Downey Teacher Sues District Claiming They Allowed Students To Harass Her On Twitter

LOS ANGELES (CBSLA.com)  —  A teacher with the Downey Unified School District is suing her employer alleging they did nothing to stop students from harassing her on Twitter.

Amy Sulkis said she had to leave her job because of the stress.

Sulkis filed the lawsuit Monday in Los Angeles Superior Court.

The teacher also alleged that she was the victim of sexual harassment and failure to prevent sexual harassment. She also names as a defendant one of her former students, Andrew Mejia, who she alleges
posted an embarrassing image on Twitter in June 2014 that made reference to her in a sexual way.

Sulkis said the embarrassing tweet was seen by most of the 4,000 students at Warren High School in Downey. She is suing him for defamation.

The suit seeks unspecified compensatory and punitive damages.

Ashley Greaney, a DUSD public relations coordinator, said harassment is not tolerated in the district and that discipline is imposed when warranted. However, she said the district had not yet been notified of the lawsuit.

According to the suit Sulkis began teaching about 16 years ago and was employed by the DUSD at Warren High from 2012-14. She believed her positive relationships with students were one of the “hallmarks of her career” and she was voted most inspirational teacher by students many times, the suit states.

Sulkis says that she learned a phony Twitter account was created in her name in 2013, according to the lawsuit.

“The fake account tweeted disparaging and sexually suggestive statements toward plaintiff and responded to comments from those who gave a favorite rating to the account in a similarly sexually suggestive manner,” the suit states.

The same day she learned of the phony account, Sulkis alleges she sent an email to Warren High administrators and to Superintendent Wendy Doty alerting them.

A senior student later admitted to creating the account and was given a two-day suspension. The suit stated that the suspension was later negotiated by the administration to only a single day.

That same month, another student posted threats on Twitter against Sulkis and used an image of an AK-47 rifle after she reported the pupil’s poor work habits to a school counselor, the suit states.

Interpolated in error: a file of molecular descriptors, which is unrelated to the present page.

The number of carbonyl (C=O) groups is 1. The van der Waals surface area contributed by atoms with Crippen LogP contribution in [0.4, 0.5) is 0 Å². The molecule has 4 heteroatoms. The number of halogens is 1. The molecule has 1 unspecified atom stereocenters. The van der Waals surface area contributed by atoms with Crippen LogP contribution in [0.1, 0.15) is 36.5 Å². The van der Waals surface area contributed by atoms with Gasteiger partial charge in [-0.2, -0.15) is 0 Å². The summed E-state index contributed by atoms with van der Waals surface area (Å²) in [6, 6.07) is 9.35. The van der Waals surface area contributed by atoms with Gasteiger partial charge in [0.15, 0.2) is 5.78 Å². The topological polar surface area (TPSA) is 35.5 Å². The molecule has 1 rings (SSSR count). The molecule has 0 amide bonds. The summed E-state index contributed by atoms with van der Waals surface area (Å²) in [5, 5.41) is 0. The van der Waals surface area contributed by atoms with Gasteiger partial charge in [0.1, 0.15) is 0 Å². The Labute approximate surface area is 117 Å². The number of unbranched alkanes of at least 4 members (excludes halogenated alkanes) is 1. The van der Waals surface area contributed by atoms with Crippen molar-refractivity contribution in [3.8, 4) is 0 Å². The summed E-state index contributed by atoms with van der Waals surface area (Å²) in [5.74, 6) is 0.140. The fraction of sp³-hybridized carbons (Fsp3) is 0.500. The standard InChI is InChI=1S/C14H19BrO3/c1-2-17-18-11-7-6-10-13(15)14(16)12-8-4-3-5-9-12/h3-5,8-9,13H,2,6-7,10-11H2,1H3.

“I got no tolerance for (epithet) like you,” the student wrote, according to the lawsuit.

Sulkis complained about the tweet to a Warren High vice principal, but allegedly was told that because the student was being transferred her only recourse was to get a restraining order, the suit states.

Sulkis and her lawyer wanted student seminars held advising young people how to properly use social media and what the consequences were if they ignored the rules, the suit states.

The suit alleged the assistant superintendent responded by saying that the district “had investigated and considered the rights of all involved and appropriate discipline had been implemented.”

The harassment, according to the lawsuit, continued and in April 2014 a former student tweeted an
image of Sulkis’ face with an offensive caption that linked readers to a pornographic Twitter page.

After a student tweeted that her class was “the definition of hell,” Sulkis again complained to the vice principal, who told her he investigated the incident and concluded the student “did not mean anything by it,” the suit states.

Sulkis initially took a few days off from work to cope with her emotional distress and later opted to take a leave of a year “in order to begin the healing process and because she did not and does not feel safe in her work environment,” the suit states.

(©2015 CBS Local Media, a division of CBS Radio Inc. All Rights Reserved. This material may not be published, broadcast, rewritten, or redistributed. Wire services contributed to this report.)

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